A liquid-fueled upper stage — known as the Attitude and Vernier Upper Module, or AVUM — was supposed to fire four times Monday night to place the Spanish SEOSAT-Ingenio Earth observation satellite and the Taranis research spacecraft from the French space agency CNES into slightly different orbits at an altitude of roughly 420 miles (676 kilometers) .

But something went wrong just after the first ignition of the AVUM fourth stage. “After the first nominal ignition of the last stage engine, an anomaly has occurred, which caused a trajectory deviation entailing the loss of the mission,” said Avio, the Vega rocket’s Italian prime contractor, in a statement. “Data analyses are in progress to determine the causes.”

This is bad new for Europe’s space effort. It will likely but a crimp in the development of their two next generation rockets, the Ariane 6 and the Vega-C, as the upper stage that failed involves all the contractors building those rockets, Airbus and Avio.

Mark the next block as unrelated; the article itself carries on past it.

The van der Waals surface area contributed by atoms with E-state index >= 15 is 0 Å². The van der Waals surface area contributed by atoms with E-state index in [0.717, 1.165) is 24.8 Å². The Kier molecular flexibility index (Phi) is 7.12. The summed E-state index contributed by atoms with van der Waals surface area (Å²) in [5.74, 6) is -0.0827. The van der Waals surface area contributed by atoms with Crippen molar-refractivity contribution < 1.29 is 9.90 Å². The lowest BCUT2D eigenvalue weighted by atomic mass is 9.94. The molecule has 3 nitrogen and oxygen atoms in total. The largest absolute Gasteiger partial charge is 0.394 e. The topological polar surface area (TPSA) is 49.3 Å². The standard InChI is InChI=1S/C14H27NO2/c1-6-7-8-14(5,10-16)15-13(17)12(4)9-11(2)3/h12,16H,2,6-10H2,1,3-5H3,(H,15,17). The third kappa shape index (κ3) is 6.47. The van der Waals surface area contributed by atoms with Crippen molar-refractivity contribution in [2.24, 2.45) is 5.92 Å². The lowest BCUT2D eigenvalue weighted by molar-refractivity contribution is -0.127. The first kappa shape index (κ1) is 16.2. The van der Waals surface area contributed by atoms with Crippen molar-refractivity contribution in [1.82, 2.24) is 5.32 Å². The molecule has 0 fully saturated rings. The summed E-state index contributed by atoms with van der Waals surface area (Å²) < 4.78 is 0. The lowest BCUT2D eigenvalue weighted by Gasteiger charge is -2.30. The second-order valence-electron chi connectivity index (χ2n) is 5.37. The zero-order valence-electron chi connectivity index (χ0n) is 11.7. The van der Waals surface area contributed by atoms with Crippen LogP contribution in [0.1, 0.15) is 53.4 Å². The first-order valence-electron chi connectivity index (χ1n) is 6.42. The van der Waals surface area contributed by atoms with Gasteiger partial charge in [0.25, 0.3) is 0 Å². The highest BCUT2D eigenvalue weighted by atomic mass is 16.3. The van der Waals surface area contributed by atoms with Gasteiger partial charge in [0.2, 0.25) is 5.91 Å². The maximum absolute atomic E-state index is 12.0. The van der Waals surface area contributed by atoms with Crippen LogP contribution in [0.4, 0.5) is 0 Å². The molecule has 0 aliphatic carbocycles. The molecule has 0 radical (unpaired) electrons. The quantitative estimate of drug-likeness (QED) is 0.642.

The failure of this particular engine also badly damages the future of the two Ukrainian contractors, Yuzhnoye and Yuzhmash, who built it. They have lost all business with Russia because of the war between those two countries, and now have this failure to darken their resume with the rest of the world.

ESA maps out first launch schedule for new rockets

Capitalism in space? The European Space Agency (ESA) today laid out the development roadmap that will lead to the launch of two new rockets, the Vega-C being built by the Italian company Avio, and the Ariane 6 being built by ArianeGroup.

The Vega-C is a more powerful version of the Vega rocket, aimed at capturing the smaller satellite market. It maiden flight is now scheduled for June ’21.

The Ariane 6 is aimed at replacing the Ariane 5, Europe’s big workhorse rocket, but to do so at a lower cost. Its maiden flight is now set for the second quarter of ’22, a significant delay from the previously announced target date in ’21, which itself was a delay from the original late ’20 launch date.

Ariane 6 however has not succeeded in cutting costs enough to match its competitor SpaceX, and thus it continues to have trouble attracting customers, even among ESA’s partner nations that it is meant to serve. These issues have led to rumors that ESA is already looking to either significantly upgrade Ariane 6 (before it even flies), or replace it entirely wit a new re usable rocket.